As you’ve seen in the Alpine Concept photo gallery yesterday, Renault is relaunching the Alpine brand with a retro-styled sports car that should compete with the Alfa Romeo 4C, the Porsche Cayman and the Lotus models. The production model will arrive in Europe in 2017 and will look very similar to the concept, as about “80% of its style” is reflected in the concept, according to design director Antony villain. The sports car will be a precursor to a full line-up of premium cars and SUVs under the Alpine brand, including hybrids. This is a similar strategy that Alfa Romeo has implemented with its return to the North American market: start with a low-volume halo-car and then follow up with a range of volume models which can than benefit from the sporty image that the sports car has given the brand.
It is reported that the Alpine will be sold in five continents, which had gotten American media all excited, but it isn’t clear whether this concerns the production version of the sports car (perhaps under different brands, for example Infiniti or Nissan in the US, where Renault is not sold), or if it means the Alpine brand with its full line-up. That would actually make more sense, because I don’t really see the point of launching a lightweight driver-oriented sports car in continents outside of Europe, North America and Australia. Car buyers in South-America, Asia and North-Africa are not at all interested in such a vehicle, especially from an unknown brand. And not only because most roads in those places aren’t really suited for it in the first place.
In line with its competitors Alfa 4C and Lotus Elise, lightness is an important aspect of the car’s character, as it will weigh around 1.100 kilograms and is rumored to be powered by a 250 horsepower 1,8 liter four-cylinder engine, derived from the 1,6 liter unit in the Renault Clio RS and which should also power the next generation Megane RS. However, what I consider to be a missed opportunity is that it isn’t a fully electric sports car.
If you’re (re)launching an all-new brand and want to set its first model apart from the masses, then you’ll need to do something radical to attract attention. Retro styling referring to a 1970s car from a brand that last made cars more than 20 years ago isn’t going to appeal much to the younger crowd that may not even remember the original Alpine cars. And the concept of light weight and a four-cylinder engine has been perfected by the 900 kilogram 4C with its carbon-fiber tub.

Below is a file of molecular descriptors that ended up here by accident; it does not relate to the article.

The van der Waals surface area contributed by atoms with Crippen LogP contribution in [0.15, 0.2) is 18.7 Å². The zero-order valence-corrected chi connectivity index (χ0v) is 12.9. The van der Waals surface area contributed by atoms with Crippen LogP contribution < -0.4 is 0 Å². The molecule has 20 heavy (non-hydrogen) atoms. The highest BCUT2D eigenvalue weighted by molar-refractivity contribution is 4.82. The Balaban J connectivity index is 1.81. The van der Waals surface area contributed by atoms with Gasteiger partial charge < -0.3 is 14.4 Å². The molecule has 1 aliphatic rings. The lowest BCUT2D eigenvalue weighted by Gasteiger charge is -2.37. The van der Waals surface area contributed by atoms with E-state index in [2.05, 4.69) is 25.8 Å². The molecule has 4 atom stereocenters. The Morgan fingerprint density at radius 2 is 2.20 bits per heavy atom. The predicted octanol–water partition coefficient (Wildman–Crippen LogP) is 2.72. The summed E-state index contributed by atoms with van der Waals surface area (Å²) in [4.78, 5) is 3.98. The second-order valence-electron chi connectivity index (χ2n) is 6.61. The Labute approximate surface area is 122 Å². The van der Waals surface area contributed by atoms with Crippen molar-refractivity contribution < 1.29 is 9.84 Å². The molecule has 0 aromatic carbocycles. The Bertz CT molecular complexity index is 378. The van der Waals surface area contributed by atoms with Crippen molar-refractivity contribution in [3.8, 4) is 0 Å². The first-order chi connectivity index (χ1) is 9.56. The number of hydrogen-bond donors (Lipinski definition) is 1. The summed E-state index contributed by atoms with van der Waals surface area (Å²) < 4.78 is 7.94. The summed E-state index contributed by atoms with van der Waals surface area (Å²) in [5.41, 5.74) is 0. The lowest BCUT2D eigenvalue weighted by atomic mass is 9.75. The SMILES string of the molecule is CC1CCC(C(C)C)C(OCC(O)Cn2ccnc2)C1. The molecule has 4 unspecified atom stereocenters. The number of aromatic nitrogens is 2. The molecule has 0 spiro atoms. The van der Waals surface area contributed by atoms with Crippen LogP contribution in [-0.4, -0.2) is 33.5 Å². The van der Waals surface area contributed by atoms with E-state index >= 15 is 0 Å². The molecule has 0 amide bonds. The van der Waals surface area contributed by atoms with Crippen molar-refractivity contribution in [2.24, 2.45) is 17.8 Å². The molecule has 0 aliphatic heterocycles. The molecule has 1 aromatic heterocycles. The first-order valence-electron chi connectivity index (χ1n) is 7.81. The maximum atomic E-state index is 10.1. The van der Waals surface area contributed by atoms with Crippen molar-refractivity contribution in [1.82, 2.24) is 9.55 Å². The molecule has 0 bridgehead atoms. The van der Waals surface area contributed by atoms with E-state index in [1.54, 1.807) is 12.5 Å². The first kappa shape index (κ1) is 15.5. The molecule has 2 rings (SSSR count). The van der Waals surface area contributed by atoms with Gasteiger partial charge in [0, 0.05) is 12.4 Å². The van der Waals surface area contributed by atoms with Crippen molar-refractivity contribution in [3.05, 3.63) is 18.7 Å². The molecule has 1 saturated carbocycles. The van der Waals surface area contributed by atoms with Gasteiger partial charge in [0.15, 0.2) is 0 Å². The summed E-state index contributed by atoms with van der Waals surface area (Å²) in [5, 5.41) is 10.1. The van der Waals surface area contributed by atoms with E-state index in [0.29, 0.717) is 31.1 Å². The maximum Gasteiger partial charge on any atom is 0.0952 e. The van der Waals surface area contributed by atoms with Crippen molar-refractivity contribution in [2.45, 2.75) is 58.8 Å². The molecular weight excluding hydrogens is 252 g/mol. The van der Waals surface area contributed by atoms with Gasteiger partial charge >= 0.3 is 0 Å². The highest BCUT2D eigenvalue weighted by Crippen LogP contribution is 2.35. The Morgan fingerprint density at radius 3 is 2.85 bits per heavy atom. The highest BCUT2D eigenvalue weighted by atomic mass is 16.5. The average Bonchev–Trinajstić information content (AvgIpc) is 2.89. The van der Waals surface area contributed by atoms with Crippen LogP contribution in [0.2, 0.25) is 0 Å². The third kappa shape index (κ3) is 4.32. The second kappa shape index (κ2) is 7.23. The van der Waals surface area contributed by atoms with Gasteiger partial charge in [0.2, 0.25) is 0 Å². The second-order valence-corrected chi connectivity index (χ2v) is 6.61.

So if they had wanted to do something to really set Alpine on the map, they should’ve gone all-electric. The Tesla Roadster has already proven it can be done back in 2008, and there’s a market for it. It worked perfectly to put the unknown Tesla brand on the radar and created a cult-like following. And even then, Renault is planning to sell about 3.000 units of the Alpine sports car a year, but most analysts (including me) think that’s a bit ambitious and set the expectations at about 1.200 to 1.500 a year in Europe, similar to the volume of the 4C and the Lotus brand with three vehicles. That kind of volume can be reached with an electric sports car as well.
Renault is the leading brand in electric vehicle sales in Europe and even worldwide, together with its partner Nissan, so it has the expertise and the scale to develop such a car, and an electric sports car in its range would only add to its image of zero-emission leadership. Moreover, Renault’s success in Formula E could give the Alpine some zero emission racing credentials.
Even a plug-in hybrid would’ve been cool, as a lower-priced alternative to the successful BMW i8, and it would be a great halo for a full range of hybrid premium cars under the Alpine brand, which would then make it a challenger to Lexus, which also aims to offer a (non plug-in) hybrid version of each of its models. Then Alpine as a brand would also make sense in North America, as it will be different enough from existing brands. But in the end I think a zero emission sports car would be a better fit within the Renault-Nissan Alliance, and it would give the Alpine brand exactly the free publicity and halo effect that it is looking for with its first car in over 20 years.
Let me know what you think in the poll below or in the comments.